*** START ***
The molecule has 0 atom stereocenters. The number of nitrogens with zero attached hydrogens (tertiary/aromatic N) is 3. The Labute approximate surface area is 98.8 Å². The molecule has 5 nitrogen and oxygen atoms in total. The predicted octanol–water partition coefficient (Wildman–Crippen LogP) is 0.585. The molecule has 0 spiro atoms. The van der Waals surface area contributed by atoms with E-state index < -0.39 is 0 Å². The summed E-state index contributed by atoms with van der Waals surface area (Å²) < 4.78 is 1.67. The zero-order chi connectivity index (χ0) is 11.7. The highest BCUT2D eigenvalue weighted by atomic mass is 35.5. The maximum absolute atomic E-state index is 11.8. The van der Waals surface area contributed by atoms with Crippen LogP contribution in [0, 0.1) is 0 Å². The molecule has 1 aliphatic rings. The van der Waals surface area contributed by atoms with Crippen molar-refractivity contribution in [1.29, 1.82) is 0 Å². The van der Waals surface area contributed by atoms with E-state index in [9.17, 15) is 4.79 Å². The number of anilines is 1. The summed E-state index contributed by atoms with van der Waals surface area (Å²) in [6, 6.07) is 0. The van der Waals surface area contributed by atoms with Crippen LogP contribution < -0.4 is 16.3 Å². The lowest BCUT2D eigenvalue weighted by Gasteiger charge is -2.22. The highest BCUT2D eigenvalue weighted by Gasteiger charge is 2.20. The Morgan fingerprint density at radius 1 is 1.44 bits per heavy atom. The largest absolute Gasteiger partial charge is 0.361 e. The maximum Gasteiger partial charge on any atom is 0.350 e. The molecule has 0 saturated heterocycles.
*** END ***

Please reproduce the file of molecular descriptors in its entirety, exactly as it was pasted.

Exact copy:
The molecule has 0 atom stereocenters. The number of nitrogens with zero attached hydrogens (tertiary/aromatic N) is 3. The Labute approximate surface area is 98.8 Å². The molecule has 5 nitrogen and oxygen atoms in total. The predicted octanol–water partition coefficient (Wildman–Crippen LogP) is 0.585. The molecule has 0 spiro atoms. The van der Waals surface area contributed by atoms with E-state index < -0.39 is 0 Å². The summed E-state index contributed by atoms with van der Waals surface area (Å²) < 4.78 is 1.67. The zero-order chi connectivity index (χ0) is 11.7. The highest BCUT2D eigenvalue weighted by atomic mass is 35.5. The maximum absolute atomic E-state index is 11.8. The van der Waals surface area contributed by atoms with Crippen LogP contribution in [0, 0.1) is 0 Å². The molecule has 1 aliphatic rings. The van der Waals surface area contributed by atoms with Crippen molar-refractivity contribution in [1.29, 1.82) is 0 Å². The van der Waals surface area contributed by atoms with E-state index in [9.17, 15) is 4.79 Å². The number of anilines is 1. The summed E-state index contributed by atoms with van der Waals surface area (Å²) in [6, 6.07) is 0. The van der Waals surface area contributed by atoms with Crippen LogP contribution < -0.4 is 16.3 Å². The lowest BCUT2D eigenvalue weighted by Gasteiger charge is -2.22. The highest BCUT2D eigenvalue weighted by Gasteiger charge is 2.20. The Morgan fingerprint density at radius 1 is 1.44 bits per heavy atom. The largest absolute Gasteiger partial charge is 0.361 e. The maximum Gasteiger partial charge on any atom is 0.350 e. The molecule has 0 saturated heterocycles.